Search The Line of Best Fit
Search The Line of Best Fit

Abomination expands Lynks darkly humorous worldview beyond superficial self-parody


Release date: 12 April 2024
Lynks Abomination cover
12 April 2024, 09:00 Written by Matt Young

On the surface when you encounter Lynks’ balls-out dance bangers they all follow a pattern.

Laugh-out-loud, faux shocking, and innuendo-laden club tunes shot through with the kind of ‘you can’t say that’ lyrics that are refreshingly honest and comedic at the same time. Every single song follows that model.

The beats and synth waves are what get the body twitching, the muscles bulging, but tangled in the minutiae of the lyrics Lynks is bearing their soul. The self-deprecating jabs keep sparring with their pitch-black wit and deftly, nimbly manage to outrun the notion of shame, guilt or restraint in any way. There are no doubt many people who would have them wallow in the judgement of queer sexual ‘slut’ life - especially in the over-the-top and ironic way Lynks describes it.

“Use It or Lose It” is a prime example of the album's tone from the very first blast of Lynks' vocals describing mid-20s life as a “twelve-month long hot girl summer”. They’re not getting any younger so it's a free-for-all all and “no man's safe except my dad or my brother”. It’s literally outrageous and for an artist that began as a drag clowning joke enterprise the underlying feeling remains whilst the ambition has expanded.

“New Boyfriend”, “Tennis Song”, “CPR” and “(What Did You Expect) Sex With A Stranger” all prick at similar topics with various deft lyrical moments teasing and taunting in equal measure. The scenario may vary but the central premise and characters are present, the stories play out like a set of updated Carry On films, but with music that goes as hard as any club cut. In that respect it’s classically British in its humour and goading of the sour-faced prudes who’ll never get it.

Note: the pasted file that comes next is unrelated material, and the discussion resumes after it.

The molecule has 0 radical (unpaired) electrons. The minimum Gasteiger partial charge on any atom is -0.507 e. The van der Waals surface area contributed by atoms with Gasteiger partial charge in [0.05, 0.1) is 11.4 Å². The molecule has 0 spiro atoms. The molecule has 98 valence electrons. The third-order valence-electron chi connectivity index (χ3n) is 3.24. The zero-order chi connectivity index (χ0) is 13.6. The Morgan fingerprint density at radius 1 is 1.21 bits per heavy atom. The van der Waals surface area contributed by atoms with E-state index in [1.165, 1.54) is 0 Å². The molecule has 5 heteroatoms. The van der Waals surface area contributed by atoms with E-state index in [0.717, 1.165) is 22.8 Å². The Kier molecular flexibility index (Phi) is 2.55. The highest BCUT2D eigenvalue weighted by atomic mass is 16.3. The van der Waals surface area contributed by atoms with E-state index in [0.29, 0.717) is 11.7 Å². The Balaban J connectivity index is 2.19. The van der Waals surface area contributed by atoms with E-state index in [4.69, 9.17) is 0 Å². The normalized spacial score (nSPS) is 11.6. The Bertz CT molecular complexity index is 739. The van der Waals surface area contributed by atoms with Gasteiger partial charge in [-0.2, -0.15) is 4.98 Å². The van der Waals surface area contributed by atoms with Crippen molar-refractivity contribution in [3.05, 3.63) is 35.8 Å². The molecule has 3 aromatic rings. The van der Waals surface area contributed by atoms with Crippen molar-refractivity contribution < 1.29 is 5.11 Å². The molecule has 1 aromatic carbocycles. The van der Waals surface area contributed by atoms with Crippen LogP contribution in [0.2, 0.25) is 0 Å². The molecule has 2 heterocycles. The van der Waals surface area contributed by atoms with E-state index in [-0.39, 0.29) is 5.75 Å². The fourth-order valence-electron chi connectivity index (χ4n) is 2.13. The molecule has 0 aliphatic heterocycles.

In the past, Lynks has broached more serious and darker subjects, toxic masculinity “Silly Boy” and the infamous “Str8 Acting” about the glorification of heterosexuality, but on Abomination there’s a more cohesive sense of vulnerability even contemplation that the attention-seeking initial EP songs clamoured for so brazenly.

Once past the halfway point on Abomination, however, the songs get more musically diverse, less concerned with the shock and engage with things on an emotional level. The minimal electroclash vibe of “Room 116” outlines picking up someone in a bar with a detached restraint. Maybe the monotony of the fun is wearing thin? “Leviticus 18” and title track “Abomination” both describe the hypocritical biblical condemnation and homophobia that plagues the queer community. “Lucky” is a sweet-sounding beach calypso whereas the prowling “Small Talk” mixes the anonymous pleasure of the flesh with actually wanting to get to know someone. We’re veered away from the dance hits at this point until “Lynks Thinks” ramps up the bpm and hits out the detractors, homophobes or generally is a fuck you to anything ‘acceptable’. Rounding out with a dizzying “Flash in the Pan” Lynks wryly heads off any critics writing them off as a novelty. Knowing how fickle the business can be they boldly claim their “fifteen minutes” determined to leave an impression.

Quite a lot of Abomination is concerned with head-spinning notions of self and identity, being who you want to be or what’s expected. Playing a part or rebelling against type, willingly or otherwise. Songs are used as coping mechanisms, turning their clever lyrical subversion, musical maturity and contagious energy to address modern mores as a result Lynks has become a figurehead for existing and soon-to-be-converted acolytes to gravitate towards.

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